Film: “Helvetica”

“A movie about a font? Okay.”

I knew that Mack had wanted to see Helvetica for quite some time, but the above is what I was thinking when he asked if I had wanted to come. But after reading the description of the film, I found out that it had more to it than that. From the website:

Helvetica is a feature-length independent film about typography, graphic design and global visual culture. It looks at the proliferation of one typeface (which is celebrating its 50th birthday this year) as part of a larger conversation about the way type affects our lives.”

Friday night’s showing at Metro Cinema included a pre-screening party hosted by the Alberta North Chapter of the Society of Graphic Designers of Canada, which meant the majority of those attending were in some way connected to the profession itself. While we didn’t feel out of place, when the audience laughed in unison or recognized a familiar face in the movie, we of course didn’t.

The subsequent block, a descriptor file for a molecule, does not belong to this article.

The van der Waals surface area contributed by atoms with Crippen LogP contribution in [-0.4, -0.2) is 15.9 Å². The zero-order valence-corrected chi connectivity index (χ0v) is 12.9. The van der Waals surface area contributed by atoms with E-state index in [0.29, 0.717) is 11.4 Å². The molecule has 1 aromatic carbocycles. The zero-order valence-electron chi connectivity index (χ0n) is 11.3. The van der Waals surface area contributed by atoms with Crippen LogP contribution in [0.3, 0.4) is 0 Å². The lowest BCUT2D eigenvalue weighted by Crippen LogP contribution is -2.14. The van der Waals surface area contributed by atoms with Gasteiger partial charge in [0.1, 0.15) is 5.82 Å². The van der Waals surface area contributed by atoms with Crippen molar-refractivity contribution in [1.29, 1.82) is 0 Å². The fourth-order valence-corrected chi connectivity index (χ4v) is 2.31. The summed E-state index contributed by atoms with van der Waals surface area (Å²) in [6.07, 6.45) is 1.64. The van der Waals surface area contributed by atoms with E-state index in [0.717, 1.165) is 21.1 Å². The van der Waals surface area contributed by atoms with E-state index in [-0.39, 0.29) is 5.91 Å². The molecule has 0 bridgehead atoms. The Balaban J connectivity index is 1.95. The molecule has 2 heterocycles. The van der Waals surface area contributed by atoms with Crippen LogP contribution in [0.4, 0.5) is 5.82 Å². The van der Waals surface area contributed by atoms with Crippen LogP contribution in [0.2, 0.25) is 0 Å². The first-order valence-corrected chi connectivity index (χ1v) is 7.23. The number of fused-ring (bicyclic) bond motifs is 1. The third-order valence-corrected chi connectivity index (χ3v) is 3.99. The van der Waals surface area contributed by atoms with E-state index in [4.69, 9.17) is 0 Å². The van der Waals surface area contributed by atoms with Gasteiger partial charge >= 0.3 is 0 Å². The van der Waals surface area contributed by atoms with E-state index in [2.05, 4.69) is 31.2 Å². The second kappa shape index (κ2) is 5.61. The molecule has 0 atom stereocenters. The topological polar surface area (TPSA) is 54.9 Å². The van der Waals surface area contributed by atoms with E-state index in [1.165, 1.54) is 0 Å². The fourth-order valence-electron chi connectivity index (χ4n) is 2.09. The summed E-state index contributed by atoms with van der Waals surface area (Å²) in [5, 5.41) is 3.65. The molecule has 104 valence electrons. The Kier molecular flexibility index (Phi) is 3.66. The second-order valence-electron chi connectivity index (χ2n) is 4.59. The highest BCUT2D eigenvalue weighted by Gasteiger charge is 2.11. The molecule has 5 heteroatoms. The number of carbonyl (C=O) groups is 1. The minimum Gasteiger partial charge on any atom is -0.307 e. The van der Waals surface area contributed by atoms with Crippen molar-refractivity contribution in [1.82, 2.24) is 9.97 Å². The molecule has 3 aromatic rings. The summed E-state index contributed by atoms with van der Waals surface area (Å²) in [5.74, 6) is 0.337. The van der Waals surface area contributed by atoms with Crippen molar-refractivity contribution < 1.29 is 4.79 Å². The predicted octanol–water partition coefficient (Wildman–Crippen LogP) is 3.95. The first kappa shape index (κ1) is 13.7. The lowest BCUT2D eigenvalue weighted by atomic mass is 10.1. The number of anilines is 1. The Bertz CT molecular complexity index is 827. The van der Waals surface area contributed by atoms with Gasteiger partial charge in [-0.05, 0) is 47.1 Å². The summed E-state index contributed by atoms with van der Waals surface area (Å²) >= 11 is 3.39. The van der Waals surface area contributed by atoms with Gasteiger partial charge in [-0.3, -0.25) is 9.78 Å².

The movie in itself was interesting, really exposing to me the pervasiveness of Helvetica everywhere (I was waiting with bated breath for Crate & Barrel’s logo to show up on screen). By the end of it, every metaphor you could think of to possibly describe how design permeates our lives (e.g. it is the air we breathe) was used. Helvetica as a whole, however, was perhaps too focused on the industry perspective. Mack for one wanted more feedback from those not intimately connected with design. That said, the filmmaker’s strength was choosing to put very passionate people in front of the camera, including the very amusing Erik Spiekermann and Massimo Vignelli, who were both unintentionally funny.

As documentaries go, Helvetica isn’t bad. It will just have more meaning for you if you have an interest or work in design.

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